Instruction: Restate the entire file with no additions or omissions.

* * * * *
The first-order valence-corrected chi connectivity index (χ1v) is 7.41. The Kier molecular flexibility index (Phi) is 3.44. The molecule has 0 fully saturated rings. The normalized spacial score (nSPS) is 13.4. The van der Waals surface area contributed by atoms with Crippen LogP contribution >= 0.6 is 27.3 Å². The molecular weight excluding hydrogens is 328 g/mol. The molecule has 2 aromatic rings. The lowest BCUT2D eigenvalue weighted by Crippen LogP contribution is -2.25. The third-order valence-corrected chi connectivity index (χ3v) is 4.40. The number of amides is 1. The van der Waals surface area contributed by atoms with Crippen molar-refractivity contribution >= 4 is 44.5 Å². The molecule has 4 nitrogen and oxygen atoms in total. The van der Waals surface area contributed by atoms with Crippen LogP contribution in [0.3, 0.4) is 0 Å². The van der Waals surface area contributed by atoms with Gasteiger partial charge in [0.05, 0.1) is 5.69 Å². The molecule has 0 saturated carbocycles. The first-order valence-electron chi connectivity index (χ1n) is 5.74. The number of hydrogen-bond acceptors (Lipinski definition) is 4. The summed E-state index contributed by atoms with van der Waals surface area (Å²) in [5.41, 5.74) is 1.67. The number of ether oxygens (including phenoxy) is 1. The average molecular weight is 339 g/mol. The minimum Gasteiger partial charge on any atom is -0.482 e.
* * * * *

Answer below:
The first-order valence-corrected chi connectivity index (χ1v) is 7.41. The Kier molecular flexibility index (Phi) is 3.44. The molecule has 0 fully saturated rings. The normalized spacial score (nSPS) is 13.4. The van der Waals surface area contributed by atoms with Crippen LogP contribution >= 0.6 is 27.3 Å². The molecular weight excluding hydrogens is 328 g/mol. The molecule has 2 aromatic rings. The lowest BCUT2D eigenvalue weighted by Crippen LogP contribution is -2.25. The third-order valence-corrected chi connectivity index (χ3v) is 4.40. The number of amides is 1. The van der Waals surface area contributed by atoms with Crippen molar-refractivity contribution >= 4 is 44.5 Å². The molecule has 4 nitrogen and oxygen atoms in total. The van der Waals surface area contributed by atoms with Crippen LogP contribution in [0.3, 0.4) is 0 Å². The van der Waals surface area contributed by atoms with Gasteiger partial charge in [0.05, 0.1) is 5.69 Å². The molecule has 0 saturated carbocycles. The first-order valence-electron chi connectivity index (χ1n) is 5.74. The number of hydrogen-bond acceptors (Lipinski definition) is 4. The summed E-state index contributed by atoms with van der Waals surface area (Å²) in [5.41, 5.74) is 1.67. The number of ether oxygens (including phenoxy) is 1. The average molecular weight is 339 g/mol. The minimum Gasteiger partial charge on any atom is -0.482 e.